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Coffee & Cigarettes: NFL Philosophy reads


Former NFL Operations Coordinator. Now, anonymous blogger/twitterer. Really good stuff.

The Illusion of Balance | NFL Philosophy
It never fails. Every NFL Sunday you inevitably hear the saying, “They’ve got to stay balanced,” or, “Balance is what wins games. Teams that run the ball more win games.” The announcer or analyst then throws out the stat that Team A is 6-0 this season when they run the ball 25 times or more.

The Failure of Head Coaches | NFL Philosophy
That title is actually misleading. Most head coaches failures aren’t really their own. Honestly. The blame should be placed squarely on the front office and owners who hired them. By hiring the wrong guy for the job, they’re setting him up for failure. It’s not the coach’s fault for accepting a high paying promotion with great power even if he’s not ready for it. Who wouldn’t?

Restructuring Contracts and Extensions | NFL Philosophy
Now that you have the basis for understanding the difference of cap implications between salaries and signing bonuses, let’s talk about how teams can manipulate these to help create cap space.

Position Breakdown: Offensive Line | NFL Philosophy
Our series continues, breaking down each position by the skills necessary to be successful in the National Football League. Today, we take a look at the offensive line. The offensive line has one main purpose: keep defenders off of the quarterback and running back so that they can do their jobs. If an offensive line can do that effectively the it severely tilts the game into their favor.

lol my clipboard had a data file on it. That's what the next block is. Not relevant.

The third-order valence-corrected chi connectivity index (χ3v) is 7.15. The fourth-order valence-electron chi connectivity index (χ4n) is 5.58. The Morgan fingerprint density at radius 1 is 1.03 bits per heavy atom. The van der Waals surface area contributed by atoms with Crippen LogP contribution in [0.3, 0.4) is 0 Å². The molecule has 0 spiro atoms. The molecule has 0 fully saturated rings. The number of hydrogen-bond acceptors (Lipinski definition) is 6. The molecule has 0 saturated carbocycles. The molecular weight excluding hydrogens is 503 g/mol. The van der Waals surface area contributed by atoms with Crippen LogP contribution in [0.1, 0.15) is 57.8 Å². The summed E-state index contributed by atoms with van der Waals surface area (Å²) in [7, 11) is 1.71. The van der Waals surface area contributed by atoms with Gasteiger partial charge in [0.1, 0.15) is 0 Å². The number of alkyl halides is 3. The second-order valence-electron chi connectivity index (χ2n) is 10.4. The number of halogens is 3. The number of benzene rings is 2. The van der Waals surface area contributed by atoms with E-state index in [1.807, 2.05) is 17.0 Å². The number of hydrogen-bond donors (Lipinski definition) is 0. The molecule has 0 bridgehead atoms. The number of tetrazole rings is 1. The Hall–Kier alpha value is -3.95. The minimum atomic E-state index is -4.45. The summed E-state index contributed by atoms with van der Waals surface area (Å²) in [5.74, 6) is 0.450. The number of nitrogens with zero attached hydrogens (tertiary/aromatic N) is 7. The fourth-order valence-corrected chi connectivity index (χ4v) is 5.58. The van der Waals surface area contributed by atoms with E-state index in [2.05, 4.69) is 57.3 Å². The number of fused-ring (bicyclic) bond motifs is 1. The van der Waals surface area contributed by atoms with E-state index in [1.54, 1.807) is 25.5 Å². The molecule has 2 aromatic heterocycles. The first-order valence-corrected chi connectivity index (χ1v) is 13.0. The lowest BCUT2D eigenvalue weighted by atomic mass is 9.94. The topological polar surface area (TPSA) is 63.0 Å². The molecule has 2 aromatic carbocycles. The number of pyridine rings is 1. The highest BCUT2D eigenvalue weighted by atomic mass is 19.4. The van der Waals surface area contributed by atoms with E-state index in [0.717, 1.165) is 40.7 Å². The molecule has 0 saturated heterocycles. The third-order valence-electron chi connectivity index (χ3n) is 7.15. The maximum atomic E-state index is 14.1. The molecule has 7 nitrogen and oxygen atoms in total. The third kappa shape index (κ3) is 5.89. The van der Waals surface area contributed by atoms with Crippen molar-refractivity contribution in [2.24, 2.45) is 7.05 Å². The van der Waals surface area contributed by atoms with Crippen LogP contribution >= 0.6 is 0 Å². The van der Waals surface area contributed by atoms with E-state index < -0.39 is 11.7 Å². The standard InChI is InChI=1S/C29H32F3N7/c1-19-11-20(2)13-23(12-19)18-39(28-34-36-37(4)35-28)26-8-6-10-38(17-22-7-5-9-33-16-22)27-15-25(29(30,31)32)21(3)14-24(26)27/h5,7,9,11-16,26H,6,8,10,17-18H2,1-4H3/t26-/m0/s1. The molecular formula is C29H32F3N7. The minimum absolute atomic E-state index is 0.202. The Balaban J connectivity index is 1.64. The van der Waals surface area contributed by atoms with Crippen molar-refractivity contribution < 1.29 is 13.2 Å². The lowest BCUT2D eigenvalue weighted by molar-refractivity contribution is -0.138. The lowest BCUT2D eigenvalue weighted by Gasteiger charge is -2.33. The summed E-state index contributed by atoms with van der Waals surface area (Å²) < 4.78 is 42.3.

Position Breakdown: Defensive Backs | NFL Philosophy
The way NFL football is evolving, defensive backs are playing an ever increasing role in the outcome of games. Teams need to be strong on the back end of the defense so that teams aren’t putting up points in bunches on them.

Position Breakdown: Linebackers | NFL Philosophy
For the 2nd installment of the Positional Breakdown series, I take a look at linebackers. Linebackers are multi-tool players that need to excel in many different areas. Maybe more than any other defensive position, linebackers need to be instinctive and fast to their responsibility. Instincts play such a big role in diagnosing a play and then a linebacker must get to his spot or get to the football without putting himself in an awkward position (no man’s land) while doing so. This is why in practices you’ll inevitably hear a coach say, “Trust what you see.” Linebackers are to see and respond. They don’t have time to think. Even a single false step leaves them on the wrong side of a hole on a running play or leaves the seam open for a TE to go streaking.

Position Breakdown: Defensive Line | NFL Philosophy
The defensive line may be the most important unit on the field. If the defensive line does it’s job, they can create havoc for a quarterback or stone a run game all on their own. If the defensive line can get pressure on the QB, it makes the back-seven’s jobs much easier. There is no substitute for lining the front with studs. A strong d-line can impose it’s will on an offense and take over a game.